The doctoral program in sociology prepares students for careers in research and teaching. The curriculum is intended both to acquaint students with the discipline of sociology and provide training in fields of special interest. Of the twelve required courses, four must be drawn from core courses in sociological theory, statistics, and research methods. Students are given ample opportunity to specialize, but the Faculty believes that specialization must be preceded by a thorough grounding in a wide range of classical and contemporary theories, proficiency in social statistics, and a variety of research methods. The curriculum permits — and Faculty encourage — study in related disciplines.
The Department encourages students to pursue work in any instructional unit of the University which furnishes additional dimensions to sociological analysis. We also encourage students to attend seminars and apply for research and training grants outside of the Department. A partial list of some of the many such opportunities within Yale include:
- The Institution for Social and Policy Studies
- The MacMillan Center
- The Yale Law School
- The Yale School of Management
- The Yale School Public Health
The Sociology Department offers joint Ph.D. programs with African American Studies and with Women’s, Gender, and Sexuality Studies. Students can also work closely with the Statistics Department and obtain an MA in Statistics en route to their Sociology PhD.
For an overview of joint degree programs at Yale, including the J.D./Ph.D. and M.D./Ph.D., see the Yale Graduate School’s page on Joint Degree Programs. Over the years, we have had many students enroll in joint programs, and the Department is happy to work with students to make special arrangements for these programs.
All accepted students are fully funded for five years and are eligible for a funded sixth year if they do not receive an external grant. Funding includes full tuition and a living stipend. In 2023-24, the 12-month stipend is $40,530. In the third, fourth, and sixth years, students are required to serve as teaching fellows to receive their stipend. Please see the Graduate Division’s website Funding for Ph.D. Students for more detail.
Students who do fieldwork outside of New Haven are encouraged to apply to external and Yale-based research funds. Some recommended institutions are listed here:
- American Council of Learned Societies
- Association of American University Professors
- National Science Foundation
- Social Science Research Council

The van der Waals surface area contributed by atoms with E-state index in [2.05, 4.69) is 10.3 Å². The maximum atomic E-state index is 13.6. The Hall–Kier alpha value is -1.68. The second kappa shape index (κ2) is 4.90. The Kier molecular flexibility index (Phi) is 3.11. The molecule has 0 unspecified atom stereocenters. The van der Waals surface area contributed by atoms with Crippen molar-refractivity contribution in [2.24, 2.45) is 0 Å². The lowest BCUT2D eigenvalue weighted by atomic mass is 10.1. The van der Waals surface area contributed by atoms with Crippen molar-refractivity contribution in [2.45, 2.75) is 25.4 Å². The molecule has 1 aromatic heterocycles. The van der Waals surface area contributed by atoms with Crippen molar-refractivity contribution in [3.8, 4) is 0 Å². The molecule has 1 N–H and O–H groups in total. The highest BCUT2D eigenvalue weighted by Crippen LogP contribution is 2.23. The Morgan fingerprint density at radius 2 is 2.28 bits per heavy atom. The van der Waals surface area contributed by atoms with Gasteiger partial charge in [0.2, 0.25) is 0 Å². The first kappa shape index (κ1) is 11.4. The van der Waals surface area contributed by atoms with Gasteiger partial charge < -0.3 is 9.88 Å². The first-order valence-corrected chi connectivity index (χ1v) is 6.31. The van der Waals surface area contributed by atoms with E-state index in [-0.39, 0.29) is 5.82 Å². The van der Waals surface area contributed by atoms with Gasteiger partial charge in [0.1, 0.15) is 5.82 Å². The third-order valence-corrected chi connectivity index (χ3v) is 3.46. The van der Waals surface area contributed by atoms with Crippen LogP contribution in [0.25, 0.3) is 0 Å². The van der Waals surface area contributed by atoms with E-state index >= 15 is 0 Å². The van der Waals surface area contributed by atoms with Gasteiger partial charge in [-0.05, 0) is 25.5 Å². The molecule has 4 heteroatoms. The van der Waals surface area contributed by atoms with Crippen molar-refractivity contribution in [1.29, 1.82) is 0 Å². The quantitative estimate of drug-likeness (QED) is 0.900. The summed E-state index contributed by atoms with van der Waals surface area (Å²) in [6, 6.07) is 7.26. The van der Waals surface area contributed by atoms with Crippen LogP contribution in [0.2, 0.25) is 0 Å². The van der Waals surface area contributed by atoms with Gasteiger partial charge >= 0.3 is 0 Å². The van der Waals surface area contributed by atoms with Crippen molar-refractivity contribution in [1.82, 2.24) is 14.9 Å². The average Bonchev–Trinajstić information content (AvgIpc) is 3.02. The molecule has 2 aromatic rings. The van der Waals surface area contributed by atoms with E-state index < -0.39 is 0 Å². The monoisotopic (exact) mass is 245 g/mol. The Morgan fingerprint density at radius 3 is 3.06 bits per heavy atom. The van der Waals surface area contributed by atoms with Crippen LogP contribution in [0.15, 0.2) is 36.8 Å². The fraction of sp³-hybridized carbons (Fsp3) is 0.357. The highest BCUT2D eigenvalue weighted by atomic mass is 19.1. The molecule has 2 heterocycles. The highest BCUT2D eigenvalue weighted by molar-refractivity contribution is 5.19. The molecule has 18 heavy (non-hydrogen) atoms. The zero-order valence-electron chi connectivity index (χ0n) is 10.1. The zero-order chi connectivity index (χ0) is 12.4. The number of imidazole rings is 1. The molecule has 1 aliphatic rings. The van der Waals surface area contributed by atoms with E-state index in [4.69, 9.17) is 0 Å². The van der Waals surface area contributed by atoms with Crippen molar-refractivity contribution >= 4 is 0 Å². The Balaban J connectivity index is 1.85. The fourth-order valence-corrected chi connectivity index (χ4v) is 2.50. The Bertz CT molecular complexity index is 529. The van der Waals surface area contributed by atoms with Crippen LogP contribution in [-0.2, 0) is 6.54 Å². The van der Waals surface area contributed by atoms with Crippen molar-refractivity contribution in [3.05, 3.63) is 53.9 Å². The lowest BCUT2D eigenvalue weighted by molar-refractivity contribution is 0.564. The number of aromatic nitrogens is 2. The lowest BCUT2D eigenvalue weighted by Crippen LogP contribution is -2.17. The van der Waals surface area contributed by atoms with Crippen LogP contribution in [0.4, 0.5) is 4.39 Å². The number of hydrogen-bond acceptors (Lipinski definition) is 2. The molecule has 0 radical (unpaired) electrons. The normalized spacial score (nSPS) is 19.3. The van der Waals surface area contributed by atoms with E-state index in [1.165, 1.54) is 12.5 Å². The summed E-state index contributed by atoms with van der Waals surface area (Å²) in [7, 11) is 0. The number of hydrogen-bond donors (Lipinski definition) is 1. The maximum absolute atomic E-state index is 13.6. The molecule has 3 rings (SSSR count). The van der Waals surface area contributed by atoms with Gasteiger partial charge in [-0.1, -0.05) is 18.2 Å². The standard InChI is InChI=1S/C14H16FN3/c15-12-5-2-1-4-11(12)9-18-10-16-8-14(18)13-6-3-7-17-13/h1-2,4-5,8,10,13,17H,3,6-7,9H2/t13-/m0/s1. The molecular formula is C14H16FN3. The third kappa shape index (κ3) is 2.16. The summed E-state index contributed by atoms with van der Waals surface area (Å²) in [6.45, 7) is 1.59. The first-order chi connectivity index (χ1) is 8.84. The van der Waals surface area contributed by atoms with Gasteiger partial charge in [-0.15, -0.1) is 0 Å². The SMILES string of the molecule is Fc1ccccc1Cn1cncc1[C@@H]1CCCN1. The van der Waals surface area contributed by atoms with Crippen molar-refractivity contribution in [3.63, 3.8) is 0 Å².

- Spencer Foundation
- Yale MacMillan Center
Between six and ten new students are admitted to the Sociology program each year. Preference is given to applicants who intend to complete the Ph.D. degree. An undergraduate concentration in sociology is not a prerequisite, but preference will be given to those who demonstrate familiarity with the social sciences, either through undergraduate coursework, a master’s program, or other research experiences.
Our admissions decisions are made by a departmental committee; individual faculty do not accept individual students. We therefore do not necessarily encourage applicants to contact faculty individually, nor do faculty typically meet with prospective applicants. We do encourage you to carefully look at our department faculty pages to identify areas of overlap—methodologically, substantively, theoretically—with your own interests, among several faculty, as you develop your statement of purpose.
The application requires you submit a statement of academic purpose, transcripts from all prior colleges of universities you have attended, three letters of recommendation, a fee or fee waiver, standardized tests, a resume/cv, and a writing sample.
- Writing sample: Each applicant will be asked to provide one writing sample. (A second, supplementary writing sample of a similar length is optional.) Writing samples demonstrate the student’s academic interests and their capacity for thinking sociologically. We use writing samples to evaluate ability and intellectual fit with the strengths of our department. As a result, we strongly prefer a writing sample that is solo-authored by the applicant.
Typically, a writing sample should be 3,000-8,000 words and is usually a research paper written for a social science class, a senior thesis, or an MA thesis.
- Testing. The submission of Graduate Record Examination (GRE) scores is optional but strongly recommended by the department. We have made it optional, because we understand that in some cases it may be very difficult for applicants to access the test, due to distance from testing sites or the cost or other factors, but we expect that applicants will make every effort to take the test. Fee waivers and reductions can be found on the GRE website.
The Test of English as a Foreign Language (TOEFL) is required for international students whose native tongue is not English and who did not receive an undergraduate degree from a college or university where English is the primary language of instruction. For further information, see the Office of Graduate Admissions website.
To apply to the Yale Sociology Graduate Program, please visit the Office of Graduate Admissions website. Students with financial need may request a waiver of the application fee via the Graduate Admissions Office.
If you have specific questions about the Sociology Department or the application process, you may email Professor Jonathan Wyrtzen, Director of Graduate Studies in Sociology (email@example.com). You may also contact any member of the Faculty specializing in research topics in which you may be interested. https://sociology.yale.edu/people/faculty